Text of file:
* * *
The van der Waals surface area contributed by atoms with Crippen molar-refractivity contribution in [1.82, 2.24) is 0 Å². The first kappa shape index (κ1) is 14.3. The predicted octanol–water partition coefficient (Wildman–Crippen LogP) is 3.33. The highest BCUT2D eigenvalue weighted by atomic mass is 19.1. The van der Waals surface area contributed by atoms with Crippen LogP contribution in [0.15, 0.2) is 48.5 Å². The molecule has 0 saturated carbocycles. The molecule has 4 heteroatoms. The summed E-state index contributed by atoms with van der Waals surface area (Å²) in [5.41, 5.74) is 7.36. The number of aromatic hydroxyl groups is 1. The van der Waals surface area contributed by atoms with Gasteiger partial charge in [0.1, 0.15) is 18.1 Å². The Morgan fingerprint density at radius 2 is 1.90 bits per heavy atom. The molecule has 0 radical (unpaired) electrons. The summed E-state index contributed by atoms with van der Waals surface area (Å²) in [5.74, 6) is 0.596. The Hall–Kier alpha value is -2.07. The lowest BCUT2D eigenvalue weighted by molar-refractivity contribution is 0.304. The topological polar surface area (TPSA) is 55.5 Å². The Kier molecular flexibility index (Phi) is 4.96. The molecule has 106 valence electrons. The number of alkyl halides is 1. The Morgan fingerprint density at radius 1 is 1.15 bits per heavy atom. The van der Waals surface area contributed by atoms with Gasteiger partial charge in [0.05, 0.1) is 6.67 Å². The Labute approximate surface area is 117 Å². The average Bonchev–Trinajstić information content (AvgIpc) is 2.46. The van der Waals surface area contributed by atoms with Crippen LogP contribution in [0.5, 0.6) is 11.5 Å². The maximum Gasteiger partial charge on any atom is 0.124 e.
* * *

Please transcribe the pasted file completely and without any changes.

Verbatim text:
The van der Waals surface area contributed by atoms with Crippen molar-refractivity contribution in [1.82, 2.24) is 0 Å². The first kappa shape index (κ1) is 14.3. The predicted octanol–water partition coefficient (Wildman–Crippen LogP) is 3.33. The highest BCUT2D eigenvalue weighted by atomic mass is 19.1. The van der Waals surface area contributed by atoms with Crippen LogP contribution in [0.15, 0.2) is 48.5 Å². The molecule has 0 saturated carbocycles. The molecule has 4 heteroatoms. The summed E-state index contributed by atoms with van der Waals surface area (Å²) in [5.41, 5.74) is 7.36. The number of aromatic hydroxyl groups is 1. The van der Waals surface area contributed by atoms with Gasteiger partial charge in [0.1, 0.15) is 18.1 Å². The Morgan fingerprint density at radius 2 is 1.90 bits per heavy atom. The molecule has 0 radical (unpaired) electrons. The summed E-state index contributed by atoms with van der Waals surface area (Å²) in [5.74, 6) is 0.596. The Hall–Kier alpha value is -2.07. The lowest BCUT2D eigenvalue weighted by molar-refractivity contribution is 0.304. The topological polar surface area (TPSA) is 55.5 Å². The Kier molecular flexibility index (Phi) is 4.96. The molecule has 106 valence electrons. The number of alkyl halides is 1. The Morgan fingerprint density at radius 1 is 1.15 bits per heavy atom. The van der Waals surface area contributed by atoms with Gasteiger partial charge in [0.05, 0.1) is 6.67 Å². The Labute approximate surface area is 117 Å². The average Bonchev–Trinajstić information content (AvgIpc) is 2.46. The van der Waals surface area contributed by atoms with Crippen LogP contribution in [0.5, 0.6) is 11.5 Å². The maximum Gasteiger partial charge on any atom is 0.124 e.